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Galway Kinnell 1927-

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American poet, translator, essayist, novelist, and editor.

The following entry provides an overview of Kinnell's career through 1999. For further information on his life and works, see CLC, Volumes 1, 2, 3, 5, 13, and 29.

Galway Kinnell, is known for the transcendent nature of his work and his ability to render the essence of the commonplace in flowing lines of verse. This Rhode Island-born “poet-laureate” of Vermont harmoniously mixes concrete and metaphysical issues in his work, offering readers simple yet profound and challenging poetry. Individual poems like “The Bear,” “The Porcupine,” “The Last River,” and “After Making Love We Hear Footsteps” have appealed to readers over the years, and his most appreciated collection, The Book of Nightmares (1971), stands as a major achievement of American verse in the opinion of many commentators. Kinnell works in the American poetic tradition of Emerson, Thoreau, and Whitman, yet has affinities with poets like William Blake and Rainer Maria Rilke, and moves beyond the American transcendentalists' anthropomorphic concerns. He has been characterized as a post-Romantic extending the Romantic vision of life as death-and-metamorphosis and provides a depiction of the natural world that is not found in his predecessors. Some critical discussions of Kinnell's work have focused on his depiction of gender, and Kinnell is seen as one of few male poets of his generation who in clear verse can present “fearless emotion,” as one critic put it. The source of Kinnell's power as a poet has been identified by David Lee Garrison in Commonweal as the ability to raise “a scene, through metaphor, into the realm of vision.”

Biographical Information

Galway Kinnell was born in 1927 in Rhode Island. He took an early interest in poetry, which he later developed at Princeton studying under poet Charles C. Bell who noted and encouraged his talent. At Princeton he met poet W. S. Merwin who introduced Kinnell to the poetry of William Carlos Williams. Kinnell saw military service in the U.S. Navy from 1944 to 1946 and after graduating with highest honors from Princeton and with a graduate degree from The University of Rochester, he spent the first phase of his career focused on academic work—as a professor, lecturer, visiting poet, and director at several Universities in the U.S. and abroad, notably in Spain, France, Australia and Iran. A slight move away from academic-related work led Kinnell to odd jobs, which included registering Southern blacks for the Congress of Racial Equality in 1963. This was followed by activity in the anti-war demonstrations of the time. He never completely abandoned teaching, however, and has continued to perform academic functions, such as the directorship of writing programs like that of the Squaw Valley Community of Writers. The development of Kinnell's poetic voice parallels his life experiences. Stylistically, Kinnell moved from an early influence of W. B. Yeats to Robert Frost and the open aesthetic of William Carlos Williams. The most significant influence, however, is Walt Whitman. Kinnell has commented on this issue: “Under Whitman's spell I stopped writing in rhyme and meter and in rectangular stanzas and turned to long-lined, loosely cadenced verse; and at once I felt immensely liberated.” Daniel Schenker writing in the Mississippi Quarterly claims that Kinnell shares with Whitman “the conviction that the self remains the key to social reconstruction.” After a couple of early poetry books, What a Kingdom it Was (1960) and Flower Herding on Mount Monadnock (1964), and Black Light (1966), a novel, Kinnell found critical favor and a wider reading public with Body Rags (1968). The Book of Nightmares followed and has, many critics believe, remained his best work to...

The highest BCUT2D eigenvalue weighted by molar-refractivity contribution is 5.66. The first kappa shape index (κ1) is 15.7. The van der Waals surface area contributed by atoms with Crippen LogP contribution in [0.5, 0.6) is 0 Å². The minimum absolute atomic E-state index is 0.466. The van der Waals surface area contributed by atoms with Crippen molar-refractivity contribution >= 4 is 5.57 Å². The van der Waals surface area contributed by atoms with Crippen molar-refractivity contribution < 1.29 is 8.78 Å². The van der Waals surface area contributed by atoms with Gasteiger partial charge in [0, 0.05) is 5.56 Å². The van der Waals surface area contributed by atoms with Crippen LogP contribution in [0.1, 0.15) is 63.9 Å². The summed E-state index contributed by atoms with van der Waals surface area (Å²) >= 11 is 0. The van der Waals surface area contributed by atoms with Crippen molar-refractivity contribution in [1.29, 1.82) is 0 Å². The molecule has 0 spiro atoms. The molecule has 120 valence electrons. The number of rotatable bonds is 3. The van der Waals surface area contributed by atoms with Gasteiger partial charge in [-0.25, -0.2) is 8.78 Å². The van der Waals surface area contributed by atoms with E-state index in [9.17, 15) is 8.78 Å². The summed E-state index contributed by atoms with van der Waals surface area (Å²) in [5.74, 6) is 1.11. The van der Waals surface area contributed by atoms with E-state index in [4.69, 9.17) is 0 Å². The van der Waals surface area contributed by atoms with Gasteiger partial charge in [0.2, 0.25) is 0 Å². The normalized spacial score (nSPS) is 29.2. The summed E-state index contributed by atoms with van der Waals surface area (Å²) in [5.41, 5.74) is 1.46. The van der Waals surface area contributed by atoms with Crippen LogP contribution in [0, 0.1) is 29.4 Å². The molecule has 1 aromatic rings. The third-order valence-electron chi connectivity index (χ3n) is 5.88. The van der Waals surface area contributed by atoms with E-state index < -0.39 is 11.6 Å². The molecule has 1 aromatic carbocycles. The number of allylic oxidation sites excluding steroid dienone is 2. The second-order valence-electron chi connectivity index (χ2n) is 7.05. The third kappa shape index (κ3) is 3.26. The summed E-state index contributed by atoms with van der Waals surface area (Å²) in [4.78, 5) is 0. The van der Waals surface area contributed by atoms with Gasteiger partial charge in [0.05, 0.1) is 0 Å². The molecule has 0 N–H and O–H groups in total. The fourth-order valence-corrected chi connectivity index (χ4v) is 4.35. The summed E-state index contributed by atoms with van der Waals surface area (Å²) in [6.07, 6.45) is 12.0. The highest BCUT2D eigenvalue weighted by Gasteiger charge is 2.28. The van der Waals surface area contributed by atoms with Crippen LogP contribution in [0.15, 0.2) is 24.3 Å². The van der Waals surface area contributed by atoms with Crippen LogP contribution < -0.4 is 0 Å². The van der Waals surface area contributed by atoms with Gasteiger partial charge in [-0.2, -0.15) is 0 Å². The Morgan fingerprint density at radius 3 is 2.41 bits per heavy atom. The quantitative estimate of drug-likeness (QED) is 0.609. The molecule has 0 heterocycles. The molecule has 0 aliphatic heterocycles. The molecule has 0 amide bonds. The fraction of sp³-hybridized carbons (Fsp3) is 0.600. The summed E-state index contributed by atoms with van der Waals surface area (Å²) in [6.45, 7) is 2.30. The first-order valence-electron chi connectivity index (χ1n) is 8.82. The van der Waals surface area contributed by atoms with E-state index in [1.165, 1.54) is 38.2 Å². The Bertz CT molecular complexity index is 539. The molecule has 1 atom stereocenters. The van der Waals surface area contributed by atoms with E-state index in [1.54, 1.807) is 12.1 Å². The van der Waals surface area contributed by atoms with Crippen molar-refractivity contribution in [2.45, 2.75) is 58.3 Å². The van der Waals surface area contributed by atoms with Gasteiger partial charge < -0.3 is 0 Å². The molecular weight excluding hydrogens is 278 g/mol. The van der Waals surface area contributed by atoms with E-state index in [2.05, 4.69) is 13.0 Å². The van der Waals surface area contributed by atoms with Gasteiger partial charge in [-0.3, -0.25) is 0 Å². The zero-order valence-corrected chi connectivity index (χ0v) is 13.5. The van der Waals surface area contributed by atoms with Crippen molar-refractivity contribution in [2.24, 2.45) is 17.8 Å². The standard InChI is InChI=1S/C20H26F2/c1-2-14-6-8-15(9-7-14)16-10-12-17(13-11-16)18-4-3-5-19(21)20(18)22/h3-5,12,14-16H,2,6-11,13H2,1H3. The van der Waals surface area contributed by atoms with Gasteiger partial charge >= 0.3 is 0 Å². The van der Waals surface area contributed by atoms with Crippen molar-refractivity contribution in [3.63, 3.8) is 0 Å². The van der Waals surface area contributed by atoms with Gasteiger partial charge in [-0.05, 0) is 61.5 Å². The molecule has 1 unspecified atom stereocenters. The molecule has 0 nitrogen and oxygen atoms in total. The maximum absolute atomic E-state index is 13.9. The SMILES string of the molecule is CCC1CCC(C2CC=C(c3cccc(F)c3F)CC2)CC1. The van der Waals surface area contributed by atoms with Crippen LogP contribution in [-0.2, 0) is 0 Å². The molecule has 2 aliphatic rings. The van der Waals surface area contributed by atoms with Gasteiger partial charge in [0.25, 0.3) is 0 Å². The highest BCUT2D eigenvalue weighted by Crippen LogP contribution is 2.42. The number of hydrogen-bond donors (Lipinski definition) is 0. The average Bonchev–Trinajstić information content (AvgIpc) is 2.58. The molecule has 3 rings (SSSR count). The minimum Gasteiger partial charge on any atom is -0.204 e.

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Kinnell, Galway (Vol. 1)

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Kinnell, Galway (Vol. 13)